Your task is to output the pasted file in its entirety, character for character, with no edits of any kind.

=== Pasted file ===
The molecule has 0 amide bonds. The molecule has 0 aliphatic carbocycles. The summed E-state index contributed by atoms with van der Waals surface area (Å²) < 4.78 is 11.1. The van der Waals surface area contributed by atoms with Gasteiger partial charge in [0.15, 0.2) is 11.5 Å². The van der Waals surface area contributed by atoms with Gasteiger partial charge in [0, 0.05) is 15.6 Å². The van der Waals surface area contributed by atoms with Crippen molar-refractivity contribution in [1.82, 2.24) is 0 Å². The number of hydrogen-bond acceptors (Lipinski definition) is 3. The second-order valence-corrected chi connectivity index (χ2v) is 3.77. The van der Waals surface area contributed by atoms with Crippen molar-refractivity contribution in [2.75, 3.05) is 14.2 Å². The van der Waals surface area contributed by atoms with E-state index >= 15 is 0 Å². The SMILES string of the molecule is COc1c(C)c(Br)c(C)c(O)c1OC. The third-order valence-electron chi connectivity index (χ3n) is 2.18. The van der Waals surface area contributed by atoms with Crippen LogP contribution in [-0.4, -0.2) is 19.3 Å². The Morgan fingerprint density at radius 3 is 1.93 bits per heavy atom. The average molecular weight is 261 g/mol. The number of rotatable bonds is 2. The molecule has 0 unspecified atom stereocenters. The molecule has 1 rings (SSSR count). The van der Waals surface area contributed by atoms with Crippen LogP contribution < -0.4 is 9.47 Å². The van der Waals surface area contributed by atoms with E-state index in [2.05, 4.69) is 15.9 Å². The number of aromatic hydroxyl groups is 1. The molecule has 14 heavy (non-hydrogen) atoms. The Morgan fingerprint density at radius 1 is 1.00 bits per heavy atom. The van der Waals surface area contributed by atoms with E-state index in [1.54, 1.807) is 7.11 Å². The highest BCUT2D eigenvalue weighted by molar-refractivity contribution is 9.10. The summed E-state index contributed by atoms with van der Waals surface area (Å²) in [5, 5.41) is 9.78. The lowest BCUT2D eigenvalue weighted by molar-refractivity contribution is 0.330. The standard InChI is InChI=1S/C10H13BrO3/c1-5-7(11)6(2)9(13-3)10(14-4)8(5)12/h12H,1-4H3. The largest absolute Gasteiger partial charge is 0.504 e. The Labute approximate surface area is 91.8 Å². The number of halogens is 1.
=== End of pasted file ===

The molecule has 0 amide bonds. The molecule has 0 aliphatic carbocycles. The summed E-state index contributed by atoms with van der Waals surface area (Å²) < 4.78 is 11.1. The van der Waals surface area contributed by atoms with Gasteiger partial charge in [0.15, 0.2) is 11.5 Å². The van der Waals surface area contributed by atoms with Gasteiger partial charge in [0, 0.05) is 15.6 Å². The van der Waals surface area contributed by atoms with Crippen molar-refractivity contribution in [1.82, 2.24) is 0 Å². The number of hydrogen-bond acceptors (Lipinski definition) is 3. The second-order valence-corrected chi connectivity index (χ2v) is 3.77. The van der Waals surface area contributed by atoms with Crippen molar-refractivity contribution in [2.75, 3.05) is 14.2 Å². The van der Waals surface area contributed by atoms with E-state index >= 15 is 0 Å². The SMILES string of the molecule is COc1c(C)c(Br)c(C)c(O)c1OC. The third-order valence-electron chi connectivity index (χ3n) is 2.18. The van der Waals surface area contributed by atoms with Crippen LogP contribution in [-0.4, -0.2) is 19.3 Å². The Morgan fingerprint density at radius 3 is 1.93 bits per heavy atom. The average molecular weight is 261 g/mol. The number of rotatable bonds is 2. The molecule has 0 unspecified atom stereocenters. The molecule has 1 rings (SSSR count). The van der Waals surface area contributed by atoms with Crippen LogP contribution < -0.4 is 9.47 Å². The van der Waals surface area contributed by atoms with E-state index in [2.05, 4.69) is 15.9 Å². The number of aromatic hydroxyl groups is 1. The molecule has 14 heavy (non-hydrogen) atoms. The Morgan fingerprint density at radius 1 is 1.00 bits per heavy atom. The van der Waals surface area contributed by atoms with E-state index in [1.54, 1.807) is 7.11 Å². The highest BCUT2D eigenvalue weighted by molar-refractivity contribution is 9.10. The summed E-state index contributed by atoms with van der Waals surface area (Å²) in [5, 5.41) is 9.78. The lowest BCUT2D eigenvalue weighted by molar-refractivity contribution is 0.330. The standard InChI is InChI=1S/C10H13BrO3/c1-5-7(11)6(2)9(13-3)10(14-4)8(5)12/h12H,1-4H3. The largest absolute Gasteiger partial charge is 0.504 e. The Labute approximate surface area is 91.8 Å². The number of halogens is 1.